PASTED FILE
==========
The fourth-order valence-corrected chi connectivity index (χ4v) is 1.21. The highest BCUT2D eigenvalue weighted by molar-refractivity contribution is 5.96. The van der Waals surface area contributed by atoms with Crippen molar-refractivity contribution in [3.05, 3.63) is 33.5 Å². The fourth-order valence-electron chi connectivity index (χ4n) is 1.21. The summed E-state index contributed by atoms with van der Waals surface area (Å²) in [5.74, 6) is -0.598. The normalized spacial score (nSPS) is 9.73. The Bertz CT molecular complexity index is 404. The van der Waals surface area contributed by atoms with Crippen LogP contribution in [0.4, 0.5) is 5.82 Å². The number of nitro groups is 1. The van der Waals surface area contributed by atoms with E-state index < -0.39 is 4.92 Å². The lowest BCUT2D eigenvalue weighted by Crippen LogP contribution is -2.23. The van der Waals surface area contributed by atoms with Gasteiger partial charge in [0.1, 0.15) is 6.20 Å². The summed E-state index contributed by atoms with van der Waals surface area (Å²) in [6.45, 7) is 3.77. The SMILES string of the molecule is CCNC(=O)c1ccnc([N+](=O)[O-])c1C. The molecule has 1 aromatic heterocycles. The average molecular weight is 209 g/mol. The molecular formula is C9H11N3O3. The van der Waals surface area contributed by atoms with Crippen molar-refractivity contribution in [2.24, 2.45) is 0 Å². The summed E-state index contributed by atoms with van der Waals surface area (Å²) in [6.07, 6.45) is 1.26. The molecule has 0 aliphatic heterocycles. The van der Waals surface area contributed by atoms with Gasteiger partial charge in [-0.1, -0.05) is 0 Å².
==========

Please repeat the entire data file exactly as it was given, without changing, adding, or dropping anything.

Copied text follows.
The fourth-order valence-corrected chi connectivity index (χ4v) is 1.21. The highest BCUT2D eigenvalue weighted by molar-refractivity contribution is 5.96. The van der Waals surface area contributed by atoms with Crippen molar-refractivity contribution in [3.05, 3.63) is 33.5 Å². The fourth-order valence-electron chi connectivity index (χ4n) is 1.21. The summed E-state index contributed by atoms with van der Waals surface area (Å²) in [5.74, 6) is -0.598. The normalized spacial score (nSPS) is 9.73. The Bertz CT molecular complexity index is 404. The van der Waals surface area contributed by atoms with Crippen LogP contribution in [0.4, 0.5) is 5.82 Å². The number of nitro groups is 1. The van der Waals surface area contributed by atoms with E-state index < -0.39 is 4.92 Å². The lowest BCUT2D eigenvalue weighted by Crippen LogP contribution is -2.23. The van der Waals surface area contributed by atoms with Gasteiger partial charge in [0.1, 0.15) is 6.20 Å². The summed E-state index contributed by atoms with van der Waals surface area (Å²) in [6.45, 7) is 3.77. The SMILES string of the molecule is CCNC(=O)c1ccnc([N+](=O)[O-])c1C. The molecule has 1 aromatic heterocycles. The average molecular weight is 209 g/mol. The molecular formula is C9H11N3O3. The van der Waals surface area contributed by atoms with Crippen molar-refractivity contribution in [2.24, 2.45) is 0 Å². The summed E-state index contributed by atoms with van der Waals surface area (Å²) in [6.07, 6.45) is 1.26. The molecule has 0 aliphatic heterocycles. The van der Waals surface area contributed by atoms with Gasteiger partial charge in [-0.1, -0.05) is 0 Å².